Throughout Irish history, the horse has had many uses. In modern Ireland, some communities have harnessed the power of the horse to deliver a range of social interventions. However, at present, there is little published research about equine assisted programmes in Ireland. The main intention of this research project is to explore how 10-12 year old children, from a DEIS primary school in Limerick city, experience an Equine Assisted Learning (EAL) programme facilitated by the local Garda Youth Diversion Project (GYDP). The project aims to be child centred, emergent and participatory, in keeping with the United Nations Convention on the Rights of the Child (UNCRC), 1986. The research methods deemed most relevant for the participants were micro ethnographic observation and children‟s photography, followed by semi-structured interviews, where the children‟s photography was used as an elicitation technique. Although it is recognised that this study is on a small scale, and is not generalizable, the findings for this sample support EAL as a positive intervention which promotes learning, self-efficacy, relaxation, relationship-building, social support and self-awareness. In the same way, the programme offers children the opportunity to provide gender neutral care and develop empathy. Equally, EAL appears to give children a space to engage in culturally-significant activities in a safe environment. In sum, the findings suggest that EAL may be a successful programme for engaging young people with an interest, but not necessarily a background, in horses. These findings could be relevant to other DEIS schools and GYDP‟s in Ireland, especially in areas with strong ties to horses.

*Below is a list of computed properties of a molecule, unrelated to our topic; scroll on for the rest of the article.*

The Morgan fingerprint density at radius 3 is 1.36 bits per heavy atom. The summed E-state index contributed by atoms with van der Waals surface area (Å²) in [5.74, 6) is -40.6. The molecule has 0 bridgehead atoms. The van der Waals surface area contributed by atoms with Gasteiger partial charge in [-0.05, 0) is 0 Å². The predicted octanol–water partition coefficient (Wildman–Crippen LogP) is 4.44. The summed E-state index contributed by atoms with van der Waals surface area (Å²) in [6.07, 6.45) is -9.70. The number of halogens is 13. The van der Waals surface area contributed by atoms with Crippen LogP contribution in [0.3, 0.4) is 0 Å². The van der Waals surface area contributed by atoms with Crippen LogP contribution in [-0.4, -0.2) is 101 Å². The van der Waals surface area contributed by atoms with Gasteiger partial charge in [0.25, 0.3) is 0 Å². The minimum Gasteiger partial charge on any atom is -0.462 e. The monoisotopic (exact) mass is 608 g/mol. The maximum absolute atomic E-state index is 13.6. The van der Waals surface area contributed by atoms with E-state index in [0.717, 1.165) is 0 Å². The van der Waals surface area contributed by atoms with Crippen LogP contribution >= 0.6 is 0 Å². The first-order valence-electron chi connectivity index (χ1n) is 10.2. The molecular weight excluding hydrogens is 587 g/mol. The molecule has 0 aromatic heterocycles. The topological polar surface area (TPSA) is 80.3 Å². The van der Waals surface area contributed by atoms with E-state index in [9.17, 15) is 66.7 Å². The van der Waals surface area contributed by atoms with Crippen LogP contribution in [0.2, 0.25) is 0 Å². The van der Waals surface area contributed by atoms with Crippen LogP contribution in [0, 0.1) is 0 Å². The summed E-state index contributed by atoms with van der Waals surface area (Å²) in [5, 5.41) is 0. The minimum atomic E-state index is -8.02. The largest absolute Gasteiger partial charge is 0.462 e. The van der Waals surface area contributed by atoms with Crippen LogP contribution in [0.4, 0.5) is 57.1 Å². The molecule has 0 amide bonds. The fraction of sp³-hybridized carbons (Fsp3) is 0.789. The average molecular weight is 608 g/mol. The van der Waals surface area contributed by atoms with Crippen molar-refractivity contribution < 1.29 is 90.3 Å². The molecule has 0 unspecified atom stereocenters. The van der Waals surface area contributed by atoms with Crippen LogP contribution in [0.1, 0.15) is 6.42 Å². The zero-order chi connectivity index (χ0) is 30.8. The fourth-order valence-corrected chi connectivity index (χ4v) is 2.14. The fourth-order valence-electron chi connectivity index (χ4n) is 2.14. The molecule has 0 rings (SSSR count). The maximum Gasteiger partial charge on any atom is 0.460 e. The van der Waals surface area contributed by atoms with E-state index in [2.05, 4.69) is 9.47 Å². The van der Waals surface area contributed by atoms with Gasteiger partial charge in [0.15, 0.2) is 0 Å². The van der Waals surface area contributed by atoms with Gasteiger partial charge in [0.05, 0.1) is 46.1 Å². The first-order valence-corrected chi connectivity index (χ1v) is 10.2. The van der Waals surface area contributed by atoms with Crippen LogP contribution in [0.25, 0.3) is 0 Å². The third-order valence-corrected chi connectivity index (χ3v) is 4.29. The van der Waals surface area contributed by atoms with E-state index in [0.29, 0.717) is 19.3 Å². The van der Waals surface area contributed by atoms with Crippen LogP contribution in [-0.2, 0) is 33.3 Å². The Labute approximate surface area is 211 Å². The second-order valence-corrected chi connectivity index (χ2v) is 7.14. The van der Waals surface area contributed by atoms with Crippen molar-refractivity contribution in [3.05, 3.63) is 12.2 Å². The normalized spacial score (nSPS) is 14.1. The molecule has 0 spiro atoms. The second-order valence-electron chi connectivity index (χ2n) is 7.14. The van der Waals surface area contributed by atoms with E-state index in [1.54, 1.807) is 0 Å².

Mason N McLary
|Publisher||Dublin Institute of Technology|
|Location of Publication||Dublin, Republic of Ireland|
|Degree||Child, Family and Community Studies|
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